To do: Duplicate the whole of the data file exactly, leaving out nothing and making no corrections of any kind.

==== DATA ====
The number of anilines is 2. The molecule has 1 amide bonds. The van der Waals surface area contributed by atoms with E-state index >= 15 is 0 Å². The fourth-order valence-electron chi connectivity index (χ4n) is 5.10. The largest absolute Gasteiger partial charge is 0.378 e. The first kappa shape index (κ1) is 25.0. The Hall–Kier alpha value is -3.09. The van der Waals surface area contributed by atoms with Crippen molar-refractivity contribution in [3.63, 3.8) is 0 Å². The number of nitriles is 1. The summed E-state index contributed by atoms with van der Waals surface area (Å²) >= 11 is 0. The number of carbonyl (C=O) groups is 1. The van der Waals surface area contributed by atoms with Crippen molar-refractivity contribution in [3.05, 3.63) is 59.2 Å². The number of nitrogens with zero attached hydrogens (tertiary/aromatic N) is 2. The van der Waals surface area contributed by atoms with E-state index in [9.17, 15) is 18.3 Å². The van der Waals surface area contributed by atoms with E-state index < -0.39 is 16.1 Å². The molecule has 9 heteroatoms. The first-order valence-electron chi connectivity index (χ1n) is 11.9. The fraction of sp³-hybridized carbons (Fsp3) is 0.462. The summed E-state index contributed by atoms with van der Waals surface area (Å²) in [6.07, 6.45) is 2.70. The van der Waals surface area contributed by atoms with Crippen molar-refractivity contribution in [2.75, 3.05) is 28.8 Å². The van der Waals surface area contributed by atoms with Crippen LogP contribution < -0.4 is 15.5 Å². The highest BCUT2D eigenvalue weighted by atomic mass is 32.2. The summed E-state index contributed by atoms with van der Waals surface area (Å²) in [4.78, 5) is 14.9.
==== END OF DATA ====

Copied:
The number of anilines is 2. The molecule has 1 amide bonds. The van der Waals surface area contributed by atoms with E-state index >= 15 is 0 Å². The fourth-order valence-electron chi connectivity index (χ4n) is 5.10. The largest absolute Gasteiger partial charge is 0.378 e. The first kappa shape index (κ1) is 25.0. The Hall–Kier alpha value is -3.09. The van der Waals surface area contributed by atoms with Crippen molar-refractivity contribution in [3.63, 3.8) is 0 Å². The number of nitriles is 1. The summed E-state index contributed by atoms with van der Waals surface area (Å²) >= 11 is 0. The number of carbonyl (C=O) groups is 1. The van der Waals surface area contributed by atoms with Crippen molar-refractivity contribution in [3.05, 3.63) is 59.2 Å². The number of nitrogens with zero attached hydrogens (tertiary/aromatic N) is 2. The van der Waals surface area contributed by atoms with E-state index in [9.17, 15) is 18.3 Å². The van der Waals surface area contributed by atoms with E-state index < -0.39 is 16.1 Å². The molecule has 9 heteroatoms. The first-order valence-electron chi connectivity index (χ1n) is 11.9. The fraction of sp³-hybridized carbons (Fsp3) is 0.462. The summed E-state index contributed by atoms with van der Waals surface area (Å²) in [6.07, 6.45) is 2.70. The van der Waals surface area contributed by atoms with Crippen molar-refractivity contribution in [2.75, 3.05) is 28.8 Å². The van der Waals surface area contributed by atoms with Crippen LogP contribution < -0.4 is 15.5 Å². The highest BCUT2D eigenvalue weighted by atomic mass is 32.2. The summed E-state index contributed by atoms with van der Waals surface area (Å²) in [4.78, 5) is 14.9.